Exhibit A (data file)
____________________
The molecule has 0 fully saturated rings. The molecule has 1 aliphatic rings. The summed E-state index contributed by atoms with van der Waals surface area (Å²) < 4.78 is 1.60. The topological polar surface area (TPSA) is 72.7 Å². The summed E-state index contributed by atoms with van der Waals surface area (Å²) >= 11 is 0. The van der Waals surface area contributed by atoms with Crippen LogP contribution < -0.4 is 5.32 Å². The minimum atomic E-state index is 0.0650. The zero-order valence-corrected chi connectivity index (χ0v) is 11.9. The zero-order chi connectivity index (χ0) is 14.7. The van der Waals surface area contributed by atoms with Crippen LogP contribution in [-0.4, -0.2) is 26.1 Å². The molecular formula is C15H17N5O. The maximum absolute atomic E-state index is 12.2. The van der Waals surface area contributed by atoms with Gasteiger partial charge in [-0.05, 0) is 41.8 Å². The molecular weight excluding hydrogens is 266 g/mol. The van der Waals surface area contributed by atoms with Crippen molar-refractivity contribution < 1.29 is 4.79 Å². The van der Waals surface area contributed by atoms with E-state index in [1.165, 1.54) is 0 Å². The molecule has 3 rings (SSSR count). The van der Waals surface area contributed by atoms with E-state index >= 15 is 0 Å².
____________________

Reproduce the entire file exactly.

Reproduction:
The molecule has 0 fully saturated rings. The molecule has 1 aliphatic rings. The summed E-state index contributed by atoms with van der Waals surface area (Å²) < 4.78 is 1.60. The topological polar surface area (TPSA) is 72.7 Å². The summed E-state index contributed by atoms with van der Waals surface area (Å²) >= 11 is 0. The van der Waals surface area contributed by atoms with Crippen LogP contribution < -0.4 is 5.32 Å². The minimum atomic E-state index is 0.0650. The zero-order valence-corrected chi connectivity index (χ0v) is 11.9. The zero-order chi connectivity index (χ0) is 14.7. The van der Waals surface area contributed by atoms with Crippen LogP contribution in [-0.4, -0.2) is 26.1 Å². The molecular formula is C15H17N5O. The maximum absolute atomic E-state index is 12.2. The van der Waals surface area contributed by atoms with Gasteiger partial charge in [-0.05, 0) is 41.8 Å². The molecular weight excluding hydrogens is 266 g/mol. The van der Waals surface area contributed by atoms with Crippen molar-refractivity contribution < 1.29 is 4.79 Å². The van der Waals surface area contributed by atoms with E-state index in [1.165, 1.54) is 0 Å². The molecule has 3 rings (SSSR count). The van der Waals surface area contributed by atoms with E-state index >= 15 is 0 Å².